Forgotten Harvest hosted their 23rd Annual Comedy Night Benefit Friday, May 1 at the Detroit Opera House featuring comedian Joel McHale. Celebrating their 25th year, Forgotten Harvest is one of Metro Detroit’s biggest charity organizations. Their main mission is to fight hunger and waste, collecting surplus foods from over 800 local Health Department-approved stores, restaurants, caterers, dairies, farmers and whole food distributors in the area.
The night’s festivities included words from Forgotten Harvest’s CEO Kirk Mayes and founder Nancy Fishman, along with an auction featuring trips to the Michael Jordan Flight School, a New York visit with tickets to “Live with Kelly and Michael,” and a limited-edition motorcycle.
Opening for McHale was fellow comedian Brooks McBeth. McBeth was formerly a staff writer for MadTV and is currently touring with McHale. He opened with some raunchy jokes that really got the full house warmed up.
McHale’s dry humor needs no introduction. The star of NBC’s “Community” and E!’s “The Soup” left nobody unscathed, from his channel-mates the Kardashians to his own kids. He had the crowd roaring as he told stories of his cheap father, saying he refused to call an ambulance and “take a thousand dollar cab ride” when he had a heart attack, and consistently made short jokes about Ryan Seacrest. (Side note: at 5’8” Ryan Seacrest doesn’t seem all that short, but Joel McHale is 6’4”.)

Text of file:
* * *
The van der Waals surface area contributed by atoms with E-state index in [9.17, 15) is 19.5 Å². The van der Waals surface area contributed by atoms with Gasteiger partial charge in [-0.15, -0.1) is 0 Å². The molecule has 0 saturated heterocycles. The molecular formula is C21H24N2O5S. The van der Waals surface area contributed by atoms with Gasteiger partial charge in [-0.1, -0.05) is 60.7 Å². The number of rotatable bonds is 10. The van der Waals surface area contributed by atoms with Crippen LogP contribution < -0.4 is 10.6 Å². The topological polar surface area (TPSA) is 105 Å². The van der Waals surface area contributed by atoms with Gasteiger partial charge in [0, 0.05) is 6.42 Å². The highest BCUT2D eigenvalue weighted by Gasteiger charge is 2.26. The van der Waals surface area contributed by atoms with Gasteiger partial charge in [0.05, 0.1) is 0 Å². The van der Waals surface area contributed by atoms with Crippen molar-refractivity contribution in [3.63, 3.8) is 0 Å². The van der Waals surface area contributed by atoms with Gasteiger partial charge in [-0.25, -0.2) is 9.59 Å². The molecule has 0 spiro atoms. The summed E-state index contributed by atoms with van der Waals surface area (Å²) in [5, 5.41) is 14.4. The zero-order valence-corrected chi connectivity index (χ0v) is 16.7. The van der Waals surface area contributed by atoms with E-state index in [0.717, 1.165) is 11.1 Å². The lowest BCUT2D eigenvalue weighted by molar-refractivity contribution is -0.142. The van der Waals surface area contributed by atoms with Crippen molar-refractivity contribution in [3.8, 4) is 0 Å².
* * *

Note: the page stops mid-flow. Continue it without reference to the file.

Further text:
As people were filing out of the Opera House, they were still laughing and recanting their favorite jokes of the night. The show was yet another successful Annual Comedy Night, and McHale can now be added to the list of comedians like Tim Allen, Seth Meyers, and Martin Short, who have assisted the local charity.
A thousand dollars is enough to fuel one of Forgotten Harvest’s trucks for a full year, and last year, they raised enough to provide two million meals to people in need. With tickets going for between $25 and $175, Forgotten Harvest’s 23rd Annual Comedy Night Benefit made a great impact and will keep hype up for next service year of Forgotten Harvest.
If you’re interested in volunteering or donating to Forgotten Harvest, visit http://www.forgottenharvest.org
View the original post at Detroit Ginger.